Be Love! Ram Dass

“Remember, we are all affecting the world every moment, whether we mean to or not. Our actions and states of mind matter, because we’re so deeply inner connected with one another. Working on our own consciousness is the most important thing that we are doing at any moment, and being love is the supreme creative act.”

♥ -Ram Dass



No irritation, no pearl…


“If her past were your past, her pain your pain, her level of consciousness your level of consciousness, you would think and act exactly as she does. With this realization comes forgiveness, compassion, peace. The ego doesn’t like to hear this, because if it cannot be reactive and righteous anymore, it will lose strength.” Eckhart Tolle

Sometimes people piss me off, especially selfish or ignorant people who have little to no regard for others or awareness of how their actions impact others. To the person that hit my less-than-a-month-old car and drove off without leaving a note, yes, I am talking to you. There are around seven billion of us trying to coexist on this beautiful planet, and sometimes people need a little reminder that we’re all in this together. We’re all connected whether you an aware of it or not.

I try and live a mindful existence, aware of my thoughts, my speech and actions. I understand that cultivating a peaceful life means being present and living in the Now. Yet despite my efforts, people can and do piss me from time to time. I am a human being after all and I am not immune to irritation. And undoubtedly, I’m the source of annoyance for others too, I’m sure my husband can attest to that. 😉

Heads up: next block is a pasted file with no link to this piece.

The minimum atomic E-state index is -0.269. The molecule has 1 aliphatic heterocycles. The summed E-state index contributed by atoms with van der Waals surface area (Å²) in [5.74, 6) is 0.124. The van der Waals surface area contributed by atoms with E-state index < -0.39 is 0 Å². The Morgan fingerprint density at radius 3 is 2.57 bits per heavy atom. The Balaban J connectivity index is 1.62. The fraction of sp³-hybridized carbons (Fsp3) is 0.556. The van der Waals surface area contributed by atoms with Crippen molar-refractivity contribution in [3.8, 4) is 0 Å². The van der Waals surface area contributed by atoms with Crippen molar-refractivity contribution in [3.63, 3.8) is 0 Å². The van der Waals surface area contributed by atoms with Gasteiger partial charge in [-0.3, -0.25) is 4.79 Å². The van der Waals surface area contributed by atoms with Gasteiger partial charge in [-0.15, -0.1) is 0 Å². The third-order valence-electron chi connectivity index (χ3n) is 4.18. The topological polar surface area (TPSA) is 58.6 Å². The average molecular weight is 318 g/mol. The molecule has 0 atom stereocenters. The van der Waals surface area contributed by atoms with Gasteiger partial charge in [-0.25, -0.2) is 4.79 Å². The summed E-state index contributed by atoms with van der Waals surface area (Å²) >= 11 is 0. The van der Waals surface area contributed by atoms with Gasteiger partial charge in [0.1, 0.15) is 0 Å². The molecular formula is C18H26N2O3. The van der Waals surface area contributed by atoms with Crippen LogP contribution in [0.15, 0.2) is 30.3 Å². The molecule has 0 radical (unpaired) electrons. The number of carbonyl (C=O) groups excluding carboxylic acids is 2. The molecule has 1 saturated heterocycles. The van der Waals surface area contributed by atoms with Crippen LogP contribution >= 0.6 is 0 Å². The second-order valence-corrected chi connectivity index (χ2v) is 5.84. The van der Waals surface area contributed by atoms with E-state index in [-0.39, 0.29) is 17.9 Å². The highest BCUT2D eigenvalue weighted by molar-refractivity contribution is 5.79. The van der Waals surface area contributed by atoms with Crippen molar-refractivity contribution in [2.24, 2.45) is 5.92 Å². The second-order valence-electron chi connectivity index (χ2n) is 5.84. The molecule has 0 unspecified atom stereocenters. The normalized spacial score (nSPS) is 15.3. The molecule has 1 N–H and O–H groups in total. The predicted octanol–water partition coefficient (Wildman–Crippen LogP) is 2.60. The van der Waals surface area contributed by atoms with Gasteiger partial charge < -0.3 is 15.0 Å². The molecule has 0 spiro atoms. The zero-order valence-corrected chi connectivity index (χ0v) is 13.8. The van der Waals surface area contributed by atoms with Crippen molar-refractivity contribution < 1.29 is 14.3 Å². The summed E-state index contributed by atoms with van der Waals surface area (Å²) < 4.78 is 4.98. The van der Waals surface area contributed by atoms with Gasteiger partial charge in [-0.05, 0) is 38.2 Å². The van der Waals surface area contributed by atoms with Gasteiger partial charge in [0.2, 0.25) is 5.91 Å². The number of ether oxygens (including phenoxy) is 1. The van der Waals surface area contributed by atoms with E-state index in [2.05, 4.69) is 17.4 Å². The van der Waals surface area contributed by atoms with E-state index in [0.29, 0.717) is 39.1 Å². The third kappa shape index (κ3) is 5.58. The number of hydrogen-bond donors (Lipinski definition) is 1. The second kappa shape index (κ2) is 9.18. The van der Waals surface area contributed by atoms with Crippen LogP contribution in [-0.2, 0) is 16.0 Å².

Thankfully, getting annoyed with people is happening less frequently for me these days and when it does happen, I see it as the perfect opportunity to practice mindfulness. When a stranger treats others or myself with blatant disregard, I get really annoyed. My annoyance and ego will flare up instantaneously and I’ll judge them. I might think, what an asshole! Such a selfish prick! It arises so suddenly that I feel helpless to stop it. Thankfully, stopping such thoughts isn’t the goal of mindfulness. Awareness is.

The fact that you can identify unhelpful thoughts is paramount. If I can catch my ego having a rant, the mere act of being aware of it can take the wind out of its sails. I can apply some metacognition and change my ‘what an asshole’ dialogue to something like ‘He/She is doing the best they can. They don’t know any better.’ And the irritation simply dissolves.

I often remind myself of what Deepak Chopra says, “people are doing the best that they can from their own level of consciousness.” That gives me comfort and enables me to show some much needed compassion. For the most part, people aren’t inherently assholes, they’re doing the best they can with the level of consciousness they have attained at this time. I can also apply this compassion to myself; I don’t need to live a perfectly equanimous life, although it would be nice. I need to live an unequivocally mindful one.